Expand Your Role
Once you’ve worked as a dental assistant for a while, you might decide it’s time to expand your role. Or, maybe you already know there’s a specific track you want to follow. There are three ways you can open the door to more opportunities in your dental assisting career.
Become a Certified Dental Assistant (CDA) by taking the Dental Assisting National Board’s (DANB) exam. Note: Some states require this certification in order to work as a dental assistant.
Take DANB’s Certified Orthodontic Assistant (COA) exam.
Become a Certified Preventive Functions Dental Assistant (CPFDA). Some states limit the scope of practice for dental assistants. However, if your state allows dental assistants to apply fluoride, sealants, topical anesthetics or do coronal polishing, taking the CPFDA exam can help solidify your expertise in the workplace.
Do you need a degree or certification to work as a dental assistant? Find out what type of school you’ll need to attend to get your career started.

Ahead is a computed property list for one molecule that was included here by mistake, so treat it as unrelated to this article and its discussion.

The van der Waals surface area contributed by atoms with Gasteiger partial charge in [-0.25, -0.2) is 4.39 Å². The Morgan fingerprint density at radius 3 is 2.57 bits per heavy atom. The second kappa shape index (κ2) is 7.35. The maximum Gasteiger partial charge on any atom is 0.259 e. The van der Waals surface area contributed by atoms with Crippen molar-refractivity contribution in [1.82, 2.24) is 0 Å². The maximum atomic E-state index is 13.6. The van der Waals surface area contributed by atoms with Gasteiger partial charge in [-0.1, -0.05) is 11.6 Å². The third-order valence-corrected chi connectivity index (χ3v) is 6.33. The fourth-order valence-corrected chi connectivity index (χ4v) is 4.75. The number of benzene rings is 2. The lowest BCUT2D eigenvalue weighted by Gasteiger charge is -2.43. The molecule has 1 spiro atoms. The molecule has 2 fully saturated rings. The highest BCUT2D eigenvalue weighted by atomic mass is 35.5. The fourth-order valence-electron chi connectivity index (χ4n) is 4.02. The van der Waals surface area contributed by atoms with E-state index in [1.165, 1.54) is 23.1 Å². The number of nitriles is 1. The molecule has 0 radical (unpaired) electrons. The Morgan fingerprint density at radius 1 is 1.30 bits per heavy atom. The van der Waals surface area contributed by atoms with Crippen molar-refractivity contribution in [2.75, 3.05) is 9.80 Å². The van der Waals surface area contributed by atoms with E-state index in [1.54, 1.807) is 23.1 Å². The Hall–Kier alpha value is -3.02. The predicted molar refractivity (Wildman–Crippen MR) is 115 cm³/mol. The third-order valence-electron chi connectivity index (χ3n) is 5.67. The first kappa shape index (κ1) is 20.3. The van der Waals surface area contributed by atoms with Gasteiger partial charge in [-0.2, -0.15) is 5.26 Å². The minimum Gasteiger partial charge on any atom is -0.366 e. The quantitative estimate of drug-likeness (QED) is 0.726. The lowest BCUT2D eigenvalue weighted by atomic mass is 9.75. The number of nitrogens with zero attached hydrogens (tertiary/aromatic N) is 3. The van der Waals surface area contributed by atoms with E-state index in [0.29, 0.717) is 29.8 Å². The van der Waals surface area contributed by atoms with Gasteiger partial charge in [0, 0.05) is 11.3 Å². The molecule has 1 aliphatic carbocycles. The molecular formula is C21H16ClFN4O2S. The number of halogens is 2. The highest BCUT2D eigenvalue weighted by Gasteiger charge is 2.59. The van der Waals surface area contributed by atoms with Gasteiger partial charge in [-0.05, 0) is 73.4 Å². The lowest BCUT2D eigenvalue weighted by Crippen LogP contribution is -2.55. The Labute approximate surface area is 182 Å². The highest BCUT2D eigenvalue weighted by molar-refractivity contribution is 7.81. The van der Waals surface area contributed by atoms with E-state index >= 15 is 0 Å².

Both degrees and certifications will teach the skills necessary to work in dental assisting, but an associate’s degree program will also include core classes, such as English composition, math and humanities.
Here’s an overview of the types of classes you’ll take in dental assistant school:
Equipment you’ll learn to use:
Here are a few quick facts on each dental assisting education option.
Read the dental assistant salary article to learn what you could make, plus find information on salary comparisons and information on job demand.
Did you know that one of the factors that affects salaries is geographic location?